Amazon Installed Over 17,000 Chargers For Its Rivian Electric Van Fleet

By 6 Min Read

No other company seems as determined to decarbonize its commercial delivery fleet as Amazon. The Seattle-based retail giant now operates a fleet of more than 13,500 Electric Delivery Vans (EDVs) across the U.S. and it has now established a robust charging network to ensure that the van delivering your precious Amazon Prime parcel doesn’t run out of juice on its way to your home. 

These vans are made by California EV upstart Rivian, which also makes the R1T electric truck and the R1S SUV. Rivian initially manufactured the EDVs exclusively for Amazon. It opened them for other businesses after ending its exclusivity agreement with the e-commerce giant last year. Amazon’s adoption of these Rivian EDVs was marred with troubles and delays, but its approach has now become a blueprint for other companies.

One of its biggest challenges was providing delivery drivers a place to plug in. The Rivian EDV has a gross vehicle weight rating (GVWR) of 9,350 pounds. With that much heft, its range depletes faster than light-duty electric cars. A reliable charging network for a company that prides itself on one-day deliveries is a no-brainer.

Amazon established an expansive charging network at its warehouses to tackle this issue. Bloomberg stated that Amazon has now installed 17,000 chargers at 120 warehouses across the U.S., making it the largest operator of private charging infrastructure in the U.S.—all in just two years.

Installing thousands of chargers requires tremendous electricity supply. Amazon worked with utility companies to anticipate the power needs in specific regions. Even for the country’s biggest charging networks like the Tesla Supercharger and Electrify America, this step is often the most crucial—estimating the power demand and working with contractors and utility providers to facilitate the necessary electrical upgrades.

The report cited an example of an Amazon warehouse in Chicago. Power utility company Commonwealth Edison initially struggled to secure the additional power capacity for new charging stations. Ultimately, ComEd repurposed old transformers for Amazon and routed additional power for 1,100 chargers at four suburban Chicago warehouses.

Another challenge was managing subcontractors who worked overnight to rotate vans among available charging dispensers. Instead, Amazon made that work in-house, allowing subcontracted workers to drive and deliver, rather than restrict them to managing rotation at charging stations. It’s also working to eliminate the need for rotation by making more dispensers available to plug in at all times.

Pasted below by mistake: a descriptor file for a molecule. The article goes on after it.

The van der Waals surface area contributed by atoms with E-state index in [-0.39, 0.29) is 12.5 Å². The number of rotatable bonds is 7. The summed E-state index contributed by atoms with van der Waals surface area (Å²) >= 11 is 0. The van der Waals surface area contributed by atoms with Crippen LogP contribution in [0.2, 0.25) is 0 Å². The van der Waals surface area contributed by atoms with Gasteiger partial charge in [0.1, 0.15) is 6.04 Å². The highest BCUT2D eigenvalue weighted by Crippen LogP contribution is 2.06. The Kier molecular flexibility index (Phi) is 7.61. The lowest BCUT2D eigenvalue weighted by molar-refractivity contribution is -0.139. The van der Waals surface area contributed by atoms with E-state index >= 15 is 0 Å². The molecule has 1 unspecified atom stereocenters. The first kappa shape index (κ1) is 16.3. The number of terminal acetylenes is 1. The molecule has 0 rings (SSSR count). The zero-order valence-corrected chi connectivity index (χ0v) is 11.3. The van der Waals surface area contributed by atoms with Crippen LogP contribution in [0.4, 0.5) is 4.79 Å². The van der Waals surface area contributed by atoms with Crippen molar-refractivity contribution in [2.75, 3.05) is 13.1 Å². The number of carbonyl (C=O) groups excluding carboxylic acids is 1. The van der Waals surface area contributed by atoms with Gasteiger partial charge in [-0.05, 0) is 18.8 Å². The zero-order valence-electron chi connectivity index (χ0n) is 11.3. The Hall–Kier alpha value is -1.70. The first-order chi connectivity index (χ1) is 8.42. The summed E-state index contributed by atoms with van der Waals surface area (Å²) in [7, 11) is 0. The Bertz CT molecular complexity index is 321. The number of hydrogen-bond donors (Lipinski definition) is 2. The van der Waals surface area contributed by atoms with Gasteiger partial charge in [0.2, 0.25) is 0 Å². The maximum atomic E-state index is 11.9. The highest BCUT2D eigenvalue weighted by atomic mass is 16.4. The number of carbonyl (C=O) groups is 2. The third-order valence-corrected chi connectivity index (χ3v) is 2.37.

Amazon Electric Delivery Vehicle interior dashboard

Crucially, the drivers seem happy. Rivian Amazon EDVs are ubiquitous in New York City. I once walked up to a driver delivering parcels in Southern Brooklyn. He grinned ear to ear when I asked him about the driving experience. He said the van was incredibly smooth and relaxing compared to a Mercedes-Benz Sprinter he previously used.

He showed how the 360-degree cameras provided a surround view of the environment around the van on the 15.6-inch central display. He also gave me a tour of the cargo area, showing how the automated rear bulkhead door works, and how easy it is to compartmentalize parcels. He added that the 150-odd mile range was adequate to snake around town.

Given the countless hours he spent in the van, he said the cabin was comfortable to lounge in, and the quiet ride reduced the stress of navigating such a large vehicle around congested streets and traffic jams.

All said, Amazon has a long way to go before it sees any environmental and cost benefits of its EDV operations. Amazon’s long-haul transportation is still carbon intensive, and decarbonizing last-mile deliveries in a handful of cities doesn’t seem to have any significant impact—Amazon’s overall emissions are up 39% since 2019.

Amazon Electric Delivery Vehicle interior cargo area

Moreover, the charging hardware, including the Level 2 dispensers, cost the company between $50-90 million, according to Bloomberg data sourced from the National Renewable Energy Laboratory. 

As aforementioned, Rivian has only delivered some 13,500 EDVs to Amazon so far. The total order is for 100,000 vans the company aims to go net zero by 2040. Amazon’s successful integration of these vans, and Rivian opening up the order book to commercial fleet operators has also caused a ripple effect across the cargo hauling industry.

Telecom giant AT&T will also buy Rivian’s EDVs and several DHL-branded EDVs were also spotted recently. Moreover, sales of rivals like the Ford E-Transit, Brightdrop Zevo 400, Mercedes-Benz E-Sprinter, and Ram Promaster EV are also picking up, all of which should create a net positive impact on emissions.

Share This Article
Leave a comment

Leave a Reply

Your email address will not be published. Required fields are marked *